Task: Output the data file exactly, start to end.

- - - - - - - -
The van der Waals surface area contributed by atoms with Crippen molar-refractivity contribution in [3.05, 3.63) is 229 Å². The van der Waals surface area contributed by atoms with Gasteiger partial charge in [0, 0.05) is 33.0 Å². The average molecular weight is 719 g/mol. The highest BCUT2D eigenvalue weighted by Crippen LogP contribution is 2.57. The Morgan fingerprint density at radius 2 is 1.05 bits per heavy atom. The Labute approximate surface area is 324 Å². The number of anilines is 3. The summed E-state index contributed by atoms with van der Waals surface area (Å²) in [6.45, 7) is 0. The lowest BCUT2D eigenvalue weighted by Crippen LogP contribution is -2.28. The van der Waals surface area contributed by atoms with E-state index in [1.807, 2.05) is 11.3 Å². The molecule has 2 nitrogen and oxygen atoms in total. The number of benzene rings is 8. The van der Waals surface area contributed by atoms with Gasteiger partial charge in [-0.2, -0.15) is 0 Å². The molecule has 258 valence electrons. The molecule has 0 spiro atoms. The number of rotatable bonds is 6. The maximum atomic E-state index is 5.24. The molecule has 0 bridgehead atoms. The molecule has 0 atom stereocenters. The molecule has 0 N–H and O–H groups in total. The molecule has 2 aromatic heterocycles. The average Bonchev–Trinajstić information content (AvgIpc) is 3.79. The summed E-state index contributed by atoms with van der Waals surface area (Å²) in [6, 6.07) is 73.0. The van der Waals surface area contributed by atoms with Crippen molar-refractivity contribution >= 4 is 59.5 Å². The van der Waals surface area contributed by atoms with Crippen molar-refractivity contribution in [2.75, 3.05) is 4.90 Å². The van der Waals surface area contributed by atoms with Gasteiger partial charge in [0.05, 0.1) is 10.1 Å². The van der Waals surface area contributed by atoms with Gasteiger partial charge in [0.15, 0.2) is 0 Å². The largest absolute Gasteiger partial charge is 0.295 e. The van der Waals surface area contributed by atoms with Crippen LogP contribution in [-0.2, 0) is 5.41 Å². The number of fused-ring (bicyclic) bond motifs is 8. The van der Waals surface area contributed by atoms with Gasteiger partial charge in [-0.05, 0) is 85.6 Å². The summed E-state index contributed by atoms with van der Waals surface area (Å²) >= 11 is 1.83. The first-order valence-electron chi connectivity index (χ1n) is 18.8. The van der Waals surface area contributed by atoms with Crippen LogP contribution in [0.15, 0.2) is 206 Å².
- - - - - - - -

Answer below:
The van der Waals surface area contributed by atoms with Crippen molar-refractivity contribution in [3.05, 3.63) is 229 Å². The van der Waals surface area contributed by atoms with Gasteiger partial charge in [0, 0.05) is 33.0 Å². The average molecular weight is 719 g/mol. The highest BCUT2D eigenvalue weighted by Crippen LogP contribution is 2.57. The Morgan fingerprint density at radius 2 is 1.05 bits per heavy atom. The Labute approximate surface area is 324 Å². The number of anilines is 3. The summed E-state index contributed by atoms with van der Waals surface area (Å²) in [6.45, 7) is 0. The lowest BCUT2D eigenvalue weighted by Crippen LogP contribution is -2.28. The van der Waals surface area contributed by atoms with E-state index in [1.807, 2.05) is 11.3 Å². The molecule has 2 nitrogen and oxygen atoms in total. The number of benzene rings is 8. The van der Waals surface area contributed by atoms with Gasteiger partial charge in [-0.2, -0.15) is 0 Å². The molecule has 258 valence electrons. The molecule has 0 spiro atoms. The number of rotatable bonds is 6. The maximum atomic E-state index is 5.24. The molecule has 0 bridgehead atoms. The molecule has 0 atom stereocenters. The molecule has 0 N–H and O–H groups in total. The molecule has 2 aromatic heterocycles. The average Bonchev–Trinajstić information content (AvgIpc) is 3.79. The summed E-state index contributed by atoms with van der Waals surface area (Å²) in [6, 6.07) is 73.0. The van der Waals surface area contributed by atoms with Crippen molar-refractivity contribution >= 4 is 59.5 Å². The van der Waals surface area contributed by atoms with Crippen molar-refractivity contribution in [2.75, 3.05) is 4.90 Å². The van der Waals surface area contributed by atoms with Gasteiger partial charge in [0.05, 0.1) is 10.1 Å². The van der Waals surface area contributed by atoms with Gasteiger partial charge in [0.15, 0.2) is 0 Å². The largest absolute Gasteiger partial charge is 0.295 e. The van der Waals surface area contributed by atoms with Crippen LogP contribution in [-0.2, 0) is 5.41 Å². The number of fused-ring (bicyclic) bond motifs is 8. The van der Waals surface area contributed by atoms with Gasteiger partial charge in [-0.05, 0) is 85.6 Å². The summed E-state index contributed by atoms with van der Waals surface area (Å²) >= 11 is 1.83. The first-order valence-electron chi connectivity index (χ1n) is 18.8. The van der Waals surface area contributed by atoms with Crippen LogP contribution in [0.15, 0.2) is 206 Å².